• RDS Says:

        Yes, we must expropriate the mom-and-pop enterprises with their ~10 employees to save Greece!

      • sartesian Says:

        Nope, you have to repudiate the debt in its entirety, place all aspects of public welfare– health, education, transportation– under the control of peoples’ assemblies; neutralize the armed forces, by breaking the command and control function of the officers; seize the central bank; impose immediate capital controls on the flow of funds and property; generate workers committees, etc.

        BTW– what happened to last week’s optimistic assessment; that vote of confidence in Keynesian economics?

      • RDS Says:

        No point in seizing banks that are either insolvent, empty, or filled with worthless currency. Imposing capital controls would only stop further outflows but the banks are nearly empty as it is.

  7. matthewrusso9 Says:

    “What should be done is to break the corrupt grip of the oligarchs in the major corporate sectors who monopolise the economy and control investment and prices. This concentration of power in the hands of a few has blocked innovation and growth. In Greece, the power of these ‘insiders’, the oligarchs, have stopped proper tax collection or investment.”

    Can we get more precise on the economic and social basis of the “Greek oligarchy”? I can think of shipping (and perhaps tourism) as one important sector, but it is mystery how such a weak capitalism can foster such strong oligarchs. Unless it is shown that these capitalists carry on an entirely parasitic existence, then mystery solved.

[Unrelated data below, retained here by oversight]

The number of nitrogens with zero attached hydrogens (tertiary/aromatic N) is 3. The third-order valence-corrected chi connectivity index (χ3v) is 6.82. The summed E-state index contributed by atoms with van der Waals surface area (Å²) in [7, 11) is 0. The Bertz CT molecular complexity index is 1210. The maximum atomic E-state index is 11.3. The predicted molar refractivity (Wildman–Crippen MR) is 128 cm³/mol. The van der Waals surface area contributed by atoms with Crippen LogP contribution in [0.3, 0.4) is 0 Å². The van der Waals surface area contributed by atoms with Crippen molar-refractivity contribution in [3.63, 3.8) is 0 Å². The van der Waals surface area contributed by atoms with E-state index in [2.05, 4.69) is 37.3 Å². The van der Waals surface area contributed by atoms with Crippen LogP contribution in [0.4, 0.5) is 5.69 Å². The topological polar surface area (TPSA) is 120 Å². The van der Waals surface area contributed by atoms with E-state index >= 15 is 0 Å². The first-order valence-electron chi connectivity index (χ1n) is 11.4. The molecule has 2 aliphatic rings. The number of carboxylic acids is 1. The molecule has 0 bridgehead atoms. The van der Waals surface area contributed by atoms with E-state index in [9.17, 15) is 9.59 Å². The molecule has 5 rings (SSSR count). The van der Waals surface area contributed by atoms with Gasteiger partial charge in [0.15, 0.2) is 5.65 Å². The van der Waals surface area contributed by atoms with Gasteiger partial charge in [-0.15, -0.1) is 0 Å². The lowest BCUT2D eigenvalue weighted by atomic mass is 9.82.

Later, foreign capital is brought into the picture. More concrete info here would also be useful.

    It’s clear that the Troika’s actions are pure politics, designed to destroy the Syriza government and reverse the results of the January elections. It is possible for what is in practice “a government for the management of Greek capitalism” to also act to begin the reversal of the so-called “neo-liberal” counterrevolution. That is precisely what the Troika fears. That’s all that is really at stake here. We are not talking about the inevitable compromises made in the course of a forward-moving process, we are talking about at least reversing the counterrevolution and regaining the momentum of “the minimum program”. Stop worrying us with the negative economics of Iceland, Argentina, or Russia in the past; the *worst* outcome lies at the end of the track we are on today: bad economics *and* bad, perhaps even fascist, politics. In this situation, bad economics / good politics that appears as a defeat for the permanent counterrevolution is infinitely preferable.

    My pessimism is based on the fact that, despite the immensity of the 2008 crisis, there has been no significant reversal of the permanent counterrevolution. I hope I am proven wrong and we get this minimally good result, as the left wing “manager of capitalism” is forced to act against the “place” it has been assigned. In this case, let’s not then engage in the old artificial counter-positions of minimum and maximum programs. There is, after all, a concept called the transitional program to link the two together. But first we must have momentum in the correct direction.

  8. sartesian Says:

    And this: “What should be done is to break the corrupt grip of the oligarchs in the major corporate sectors who monopolise the economy and control investment and prices. This concentration of power in the hands of a few has blocked innovation and growth. In Greece, the power of these ‘insiders’, the oligarchs, have stopped proper tax collection or investment.”